I’m not entering competitions, it’s just a lottery. The winning poems aren’t usually much good. And why should I pay to have my work accepted?
Yes, I’ve heard all that. But isn’t it a lottery going in with another thousand poems to an editor? It won’t be the first published poem that’s below par because ‘merit’ has skipped the equation. And aren’t there poets who subscribe to journals in hopes of increasing their chances of selection?
We pursue publication for one reason only. We want to get our poetry out there. ‘Competition’ poetry organisations need our support as much as magazines do, so why not widen our targets and opportunities?
The ‘successful’ list in competitions is very short. It ought to speak as highly (more perhaps?) of those poets as magazine publication does. Submissions are anonymous, so poems are most definitely being considered only on their merit. Your reward may be simply a mention in dispatches but, more commonly, the work is published and offers a reading. You may even cover your costs. At best, you may earn some real income... and, if it’s one of the prestigious nationals (congratulations!), a boost in awareness of your work that’s hard to achieve otherwise.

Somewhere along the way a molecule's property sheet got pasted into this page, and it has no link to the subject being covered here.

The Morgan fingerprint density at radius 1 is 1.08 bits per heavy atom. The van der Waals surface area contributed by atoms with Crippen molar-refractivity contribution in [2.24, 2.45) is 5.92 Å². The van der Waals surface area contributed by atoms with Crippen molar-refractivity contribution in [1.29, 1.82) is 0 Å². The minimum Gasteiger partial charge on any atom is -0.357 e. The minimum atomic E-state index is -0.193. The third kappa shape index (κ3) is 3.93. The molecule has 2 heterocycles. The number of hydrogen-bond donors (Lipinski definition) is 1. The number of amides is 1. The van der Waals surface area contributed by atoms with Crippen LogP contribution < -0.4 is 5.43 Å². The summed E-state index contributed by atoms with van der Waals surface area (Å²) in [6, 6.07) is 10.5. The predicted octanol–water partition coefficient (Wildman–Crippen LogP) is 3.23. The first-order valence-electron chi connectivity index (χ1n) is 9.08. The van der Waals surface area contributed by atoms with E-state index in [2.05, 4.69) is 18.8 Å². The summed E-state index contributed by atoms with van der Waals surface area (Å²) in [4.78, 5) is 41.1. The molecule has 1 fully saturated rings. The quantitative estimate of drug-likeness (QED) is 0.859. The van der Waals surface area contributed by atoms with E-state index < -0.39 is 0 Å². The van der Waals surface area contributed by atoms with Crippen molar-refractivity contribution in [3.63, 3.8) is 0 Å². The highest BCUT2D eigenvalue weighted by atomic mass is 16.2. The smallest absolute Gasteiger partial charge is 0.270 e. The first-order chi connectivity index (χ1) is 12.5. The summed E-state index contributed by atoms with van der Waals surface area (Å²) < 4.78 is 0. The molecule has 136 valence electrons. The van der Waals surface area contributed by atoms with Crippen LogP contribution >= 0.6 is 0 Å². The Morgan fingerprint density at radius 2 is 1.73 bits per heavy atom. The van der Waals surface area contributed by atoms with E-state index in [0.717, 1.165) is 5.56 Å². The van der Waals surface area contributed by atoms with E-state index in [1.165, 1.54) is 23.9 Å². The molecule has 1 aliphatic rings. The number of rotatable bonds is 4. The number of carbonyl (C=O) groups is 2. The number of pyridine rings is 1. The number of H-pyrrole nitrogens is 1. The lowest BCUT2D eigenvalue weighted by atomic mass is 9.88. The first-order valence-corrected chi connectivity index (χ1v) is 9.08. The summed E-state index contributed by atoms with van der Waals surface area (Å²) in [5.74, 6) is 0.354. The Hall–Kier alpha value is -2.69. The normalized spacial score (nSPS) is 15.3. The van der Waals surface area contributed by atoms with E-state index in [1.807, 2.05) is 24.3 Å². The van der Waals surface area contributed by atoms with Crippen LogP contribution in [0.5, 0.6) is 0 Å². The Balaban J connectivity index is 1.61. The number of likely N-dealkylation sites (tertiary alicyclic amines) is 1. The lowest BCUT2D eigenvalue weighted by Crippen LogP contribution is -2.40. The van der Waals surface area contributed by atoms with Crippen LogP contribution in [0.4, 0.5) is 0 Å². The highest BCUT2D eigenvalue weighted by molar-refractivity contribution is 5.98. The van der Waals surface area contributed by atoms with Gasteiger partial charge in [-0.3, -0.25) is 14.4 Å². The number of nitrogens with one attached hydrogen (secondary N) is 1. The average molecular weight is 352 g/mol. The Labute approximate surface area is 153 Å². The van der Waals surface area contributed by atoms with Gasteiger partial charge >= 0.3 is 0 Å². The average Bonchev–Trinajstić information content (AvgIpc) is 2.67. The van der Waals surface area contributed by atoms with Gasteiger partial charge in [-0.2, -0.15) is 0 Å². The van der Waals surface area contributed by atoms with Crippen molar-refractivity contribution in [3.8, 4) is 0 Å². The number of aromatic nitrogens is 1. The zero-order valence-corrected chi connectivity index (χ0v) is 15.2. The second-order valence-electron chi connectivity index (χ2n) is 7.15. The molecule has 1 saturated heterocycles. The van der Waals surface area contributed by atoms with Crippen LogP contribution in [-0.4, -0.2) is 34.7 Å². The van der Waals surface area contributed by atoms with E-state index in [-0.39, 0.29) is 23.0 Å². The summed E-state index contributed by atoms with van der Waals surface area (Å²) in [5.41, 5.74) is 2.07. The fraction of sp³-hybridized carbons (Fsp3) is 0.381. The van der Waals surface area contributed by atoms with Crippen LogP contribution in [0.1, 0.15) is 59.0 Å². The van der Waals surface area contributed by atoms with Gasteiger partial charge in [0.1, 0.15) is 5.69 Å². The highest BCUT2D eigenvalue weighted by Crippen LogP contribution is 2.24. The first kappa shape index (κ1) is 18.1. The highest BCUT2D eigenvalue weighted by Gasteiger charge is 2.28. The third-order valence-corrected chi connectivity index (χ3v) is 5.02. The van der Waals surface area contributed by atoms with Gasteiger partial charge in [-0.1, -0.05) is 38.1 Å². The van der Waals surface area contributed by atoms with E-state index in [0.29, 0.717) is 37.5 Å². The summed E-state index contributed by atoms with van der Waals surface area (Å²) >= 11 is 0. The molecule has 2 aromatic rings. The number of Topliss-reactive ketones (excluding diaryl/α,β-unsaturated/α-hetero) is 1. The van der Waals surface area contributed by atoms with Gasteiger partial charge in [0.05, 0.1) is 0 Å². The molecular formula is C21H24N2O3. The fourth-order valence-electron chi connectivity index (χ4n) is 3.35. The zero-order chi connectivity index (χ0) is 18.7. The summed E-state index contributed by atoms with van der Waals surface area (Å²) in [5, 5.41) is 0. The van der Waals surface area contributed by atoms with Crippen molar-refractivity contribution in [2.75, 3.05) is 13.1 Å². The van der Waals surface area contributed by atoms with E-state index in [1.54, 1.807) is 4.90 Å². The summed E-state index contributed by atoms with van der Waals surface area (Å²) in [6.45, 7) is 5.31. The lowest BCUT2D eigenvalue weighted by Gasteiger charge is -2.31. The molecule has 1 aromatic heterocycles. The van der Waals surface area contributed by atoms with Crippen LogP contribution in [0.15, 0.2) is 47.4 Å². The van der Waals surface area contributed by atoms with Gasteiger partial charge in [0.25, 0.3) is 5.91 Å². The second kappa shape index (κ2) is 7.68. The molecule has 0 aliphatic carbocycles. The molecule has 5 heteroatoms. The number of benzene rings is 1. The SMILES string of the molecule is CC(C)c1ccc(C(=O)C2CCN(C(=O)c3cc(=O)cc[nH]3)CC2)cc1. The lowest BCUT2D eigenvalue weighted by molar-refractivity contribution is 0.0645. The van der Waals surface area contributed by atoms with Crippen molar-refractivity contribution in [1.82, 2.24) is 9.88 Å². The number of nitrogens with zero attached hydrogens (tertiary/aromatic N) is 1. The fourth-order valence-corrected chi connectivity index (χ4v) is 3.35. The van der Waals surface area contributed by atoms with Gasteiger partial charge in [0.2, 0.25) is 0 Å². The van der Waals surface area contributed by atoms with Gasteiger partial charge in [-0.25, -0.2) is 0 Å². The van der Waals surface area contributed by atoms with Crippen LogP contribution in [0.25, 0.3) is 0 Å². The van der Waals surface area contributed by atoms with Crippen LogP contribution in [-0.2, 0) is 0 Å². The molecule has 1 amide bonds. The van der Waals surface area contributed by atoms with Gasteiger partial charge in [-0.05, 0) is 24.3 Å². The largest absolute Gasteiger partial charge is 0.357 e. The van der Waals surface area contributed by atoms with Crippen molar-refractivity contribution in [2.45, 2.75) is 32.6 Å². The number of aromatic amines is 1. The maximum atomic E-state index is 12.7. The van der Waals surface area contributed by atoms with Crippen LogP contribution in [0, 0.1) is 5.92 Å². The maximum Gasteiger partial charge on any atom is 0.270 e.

When I won the Bridport Prize (and excluding ARTEMISpoetry, who ‘wrote it large’ – thank you!), there was a disconcerting silence in the poetry press, which I believe is unusual. Even then, after a few months, invitations arrived to run workshops, give readings, and judge a fledgling poetry competition.
When I won the Southport Poetry Competition, it came with an invitation to read in Merseyside where, probably, no one had ever heard of me.
And a long-listing in the National Poetry Competition? Well, I guess I’m about to find out.
Anne Stewart is the founder of www.poetrypf.co.uk and Administrator of Second Light, a network of women poets. Her first collection, The Janus Hour, was published in 2010 by Oversteps Books. She is co-editor of five issues of Second Light’s ARTEMISpoetry.